The United States wants the highest possible global corporate tax rate.
The basics are in brief
- It’s about preventing tax competition and base erosion.
- The American initiative met with positive response in Germany and France.
The United States supports taxing corporations worldwide at a rate of at least 15 percent. In two days of negotiations with the Organization for Economic Cooperation and Development (OECD) and the G20 nations, the US Treasury Department proposed this tax rate as a minimum, as it announced in Washington on Thursday. Therefore, the goal of the ministry is to raise this tax rate as much as possible in negotiations.
In a speech in early April, US Treasury Secretary Janet Yellen demanded a minimum global tax rate for corporations, but at the time she did not give a specific tax rate. It said at the time that international cooperation was needed on the issue to prevent tax competition and tax base erosion.
The American initiative met with positive response in Germany and France. Federal Finance Minister Olaf Schultz (SPD) and his French colleague Bruno Le Maire, in an interview with the “Zeit” website in April, expressed their willingness to support a global minimum corporate tax rate of 21 percent. The Organization for Economic Cooperation and Development is promoting a tax rate of 21 percent.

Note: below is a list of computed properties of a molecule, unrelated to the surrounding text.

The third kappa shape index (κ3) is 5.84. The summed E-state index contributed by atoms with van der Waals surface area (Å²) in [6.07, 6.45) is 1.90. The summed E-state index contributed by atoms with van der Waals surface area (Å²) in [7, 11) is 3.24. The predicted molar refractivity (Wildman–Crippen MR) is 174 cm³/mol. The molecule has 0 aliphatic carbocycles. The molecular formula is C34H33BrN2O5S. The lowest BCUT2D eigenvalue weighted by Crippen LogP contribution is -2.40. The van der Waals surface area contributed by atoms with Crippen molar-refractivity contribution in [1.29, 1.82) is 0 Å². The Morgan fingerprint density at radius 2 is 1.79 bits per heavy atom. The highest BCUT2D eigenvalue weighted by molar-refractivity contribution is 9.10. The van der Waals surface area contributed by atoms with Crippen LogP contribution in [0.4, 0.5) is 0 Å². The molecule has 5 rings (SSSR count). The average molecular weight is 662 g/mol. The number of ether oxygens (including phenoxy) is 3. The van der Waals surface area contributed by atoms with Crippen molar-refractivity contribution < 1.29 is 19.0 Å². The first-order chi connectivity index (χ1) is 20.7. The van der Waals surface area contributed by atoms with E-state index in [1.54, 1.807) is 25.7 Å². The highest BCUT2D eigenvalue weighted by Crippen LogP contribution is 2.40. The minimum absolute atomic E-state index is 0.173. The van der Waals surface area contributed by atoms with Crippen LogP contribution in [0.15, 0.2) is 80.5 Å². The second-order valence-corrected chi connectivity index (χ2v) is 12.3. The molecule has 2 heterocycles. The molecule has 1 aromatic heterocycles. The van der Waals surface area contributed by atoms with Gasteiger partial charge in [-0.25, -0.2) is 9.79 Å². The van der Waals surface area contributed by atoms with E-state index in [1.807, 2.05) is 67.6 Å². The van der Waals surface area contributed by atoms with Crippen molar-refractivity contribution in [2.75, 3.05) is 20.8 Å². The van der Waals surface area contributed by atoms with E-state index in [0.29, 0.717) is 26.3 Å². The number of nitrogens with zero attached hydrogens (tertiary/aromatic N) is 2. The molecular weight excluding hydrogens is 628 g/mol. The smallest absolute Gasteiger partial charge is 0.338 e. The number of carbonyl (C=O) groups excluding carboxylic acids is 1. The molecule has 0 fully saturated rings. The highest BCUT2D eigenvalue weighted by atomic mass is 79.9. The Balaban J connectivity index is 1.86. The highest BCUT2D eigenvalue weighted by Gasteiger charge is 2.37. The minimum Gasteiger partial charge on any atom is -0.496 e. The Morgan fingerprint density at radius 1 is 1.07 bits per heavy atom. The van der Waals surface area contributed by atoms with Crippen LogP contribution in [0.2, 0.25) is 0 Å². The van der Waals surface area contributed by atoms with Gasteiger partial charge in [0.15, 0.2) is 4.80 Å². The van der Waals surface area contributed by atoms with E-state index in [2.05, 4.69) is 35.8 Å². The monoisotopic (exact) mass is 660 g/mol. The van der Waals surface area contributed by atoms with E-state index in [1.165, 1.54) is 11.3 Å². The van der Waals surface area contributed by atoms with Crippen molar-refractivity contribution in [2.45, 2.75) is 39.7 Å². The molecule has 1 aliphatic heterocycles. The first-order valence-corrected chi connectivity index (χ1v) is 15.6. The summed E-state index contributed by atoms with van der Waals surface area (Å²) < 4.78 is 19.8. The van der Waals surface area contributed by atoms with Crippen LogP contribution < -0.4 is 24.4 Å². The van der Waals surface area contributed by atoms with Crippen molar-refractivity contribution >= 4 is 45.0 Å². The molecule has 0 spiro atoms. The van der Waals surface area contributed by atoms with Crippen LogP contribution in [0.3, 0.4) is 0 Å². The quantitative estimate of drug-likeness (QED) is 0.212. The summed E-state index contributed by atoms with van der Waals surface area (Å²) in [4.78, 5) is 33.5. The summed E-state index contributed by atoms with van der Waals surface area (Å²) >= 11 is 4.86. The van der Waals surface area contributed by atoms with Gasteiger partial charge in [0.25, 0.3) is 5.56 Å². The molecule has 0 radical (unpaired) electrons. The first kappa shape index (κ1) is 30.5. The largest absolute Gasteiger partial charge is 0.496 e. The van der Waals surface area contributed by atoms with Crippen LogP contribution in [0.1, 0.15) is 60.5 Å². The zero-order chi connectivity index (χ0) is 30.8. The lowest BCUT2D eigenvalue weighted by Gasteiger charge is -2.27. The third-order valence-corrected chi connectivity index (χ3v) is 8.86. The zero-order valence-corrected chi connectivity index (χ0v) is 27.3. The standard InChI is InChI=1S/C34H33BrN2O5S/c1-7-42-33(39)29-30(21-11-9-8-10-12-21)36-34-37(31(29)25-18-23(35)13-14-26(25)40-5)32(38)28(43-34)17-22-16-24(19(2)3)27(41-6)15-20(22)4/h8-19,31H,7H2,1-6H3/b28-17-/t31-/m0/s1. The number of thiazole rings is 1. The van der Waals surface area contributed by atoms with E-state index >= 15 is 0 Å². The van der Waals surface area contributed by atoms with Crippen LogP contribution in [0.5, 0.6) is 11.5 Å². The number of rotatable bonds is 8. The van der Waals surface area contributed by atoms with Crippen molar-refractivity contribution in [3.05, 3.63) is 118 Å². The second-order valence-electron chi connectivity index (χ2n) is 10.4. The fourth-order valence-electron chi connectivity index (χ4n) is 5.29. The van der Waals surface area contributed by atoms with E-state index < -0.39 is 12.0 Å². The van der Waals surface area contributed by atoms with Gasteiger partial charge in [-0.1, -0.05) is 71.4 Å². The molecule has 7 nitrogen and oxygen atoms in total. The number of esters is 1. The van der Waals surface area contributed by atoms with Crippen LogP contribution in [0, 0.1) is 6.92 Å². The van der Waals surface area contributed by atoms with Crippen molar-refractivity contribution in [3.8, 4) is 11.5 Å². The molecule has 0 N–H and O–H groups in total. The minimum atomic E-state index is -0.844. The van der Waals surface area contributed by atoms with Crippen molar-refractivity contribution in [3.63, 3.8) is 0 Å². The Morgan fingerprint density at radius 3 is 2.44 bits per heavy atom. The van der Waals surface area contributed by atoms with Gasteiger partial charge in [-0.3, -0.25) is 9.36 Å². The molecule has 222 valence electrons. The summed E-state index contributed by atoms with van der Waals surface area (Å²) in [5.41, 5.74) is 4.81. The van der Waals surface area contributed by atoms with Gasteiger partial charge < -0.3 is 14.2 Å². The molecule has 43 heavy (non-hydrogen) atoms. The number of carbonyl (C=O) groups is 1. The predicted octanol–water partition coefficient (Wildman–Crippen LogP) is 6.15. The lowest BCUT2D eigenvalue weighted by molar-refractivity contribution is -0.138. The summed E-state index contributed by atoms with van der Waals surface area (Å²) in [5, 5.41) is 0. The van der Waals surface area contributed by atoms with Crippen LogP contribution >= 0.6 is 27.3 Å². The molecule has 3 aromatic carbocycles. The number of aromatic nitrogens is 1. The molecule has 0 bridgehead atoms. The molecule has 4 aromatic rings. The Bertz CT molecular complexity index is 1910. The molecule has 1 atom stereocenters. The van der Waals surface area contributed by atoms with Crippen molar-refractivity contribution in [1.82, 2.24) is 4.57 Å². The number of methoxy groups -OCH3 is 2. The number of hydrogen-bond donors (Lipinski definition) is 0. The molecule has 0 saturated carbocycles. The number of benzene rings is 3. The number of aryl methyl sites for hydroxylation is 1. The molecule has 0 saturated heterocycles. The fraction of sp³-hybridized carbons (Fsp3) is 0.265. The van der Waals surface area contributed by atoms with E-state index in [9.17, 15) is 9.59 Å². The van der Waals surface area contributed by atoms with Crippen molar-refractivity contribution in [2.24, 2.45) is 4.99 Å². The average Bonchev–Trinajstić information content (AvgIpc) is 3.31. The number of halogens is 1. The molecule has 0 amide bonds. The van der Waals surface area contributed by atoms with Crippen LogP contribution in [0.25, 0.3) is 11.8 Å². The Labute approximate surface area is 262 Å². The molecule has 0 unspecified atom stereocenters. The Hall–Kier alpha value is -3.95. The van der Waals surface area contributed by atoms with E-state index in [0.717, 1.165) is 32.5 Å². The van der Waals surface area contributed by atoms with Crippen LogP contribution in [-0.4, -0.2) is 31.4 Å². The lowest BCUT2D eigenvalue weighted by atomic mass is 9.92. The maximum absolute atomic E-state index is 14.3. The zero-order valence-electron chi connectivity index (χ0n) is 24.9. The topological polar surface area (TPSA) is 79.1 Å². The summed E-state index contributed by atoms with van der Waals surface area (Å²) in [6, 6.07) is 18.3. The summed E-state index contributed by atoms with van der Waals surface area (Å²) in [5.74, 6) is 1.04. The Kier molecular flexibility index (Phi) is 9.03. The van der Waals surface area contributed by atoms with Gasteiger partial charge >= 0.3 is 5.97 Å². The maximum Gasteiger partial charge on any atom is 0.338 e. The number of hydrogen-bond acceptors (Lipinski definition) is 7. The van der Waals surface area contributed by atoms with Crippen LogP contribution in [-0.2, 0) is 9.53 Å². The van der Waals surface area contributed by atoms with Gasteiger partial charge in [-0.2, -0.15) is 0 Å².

Stop international competition “down”
The US Treasury has now reaffirmed that “downward” international competition must stop at corporate taxation. Low taxes undermine the ability of the United States and other countries to “generate the income necessary for large investments.”
US President Joe Biden wants to increase corporate taxes in his country in order to finance a $ 2 trillion (roughly € 1.65 trillion) infrastructure program. According to his plans, the tax rate will increase from the current 21 percent to 28 percent.
Plans to impose minimal taxes on corporations around the world have been around for a long time. This issue is also an important concern of the Federal Government in Berlin. The background for this is the tax evasion strategies of large companies that, for example, transfer profits mathematically to countries with lower tax rates.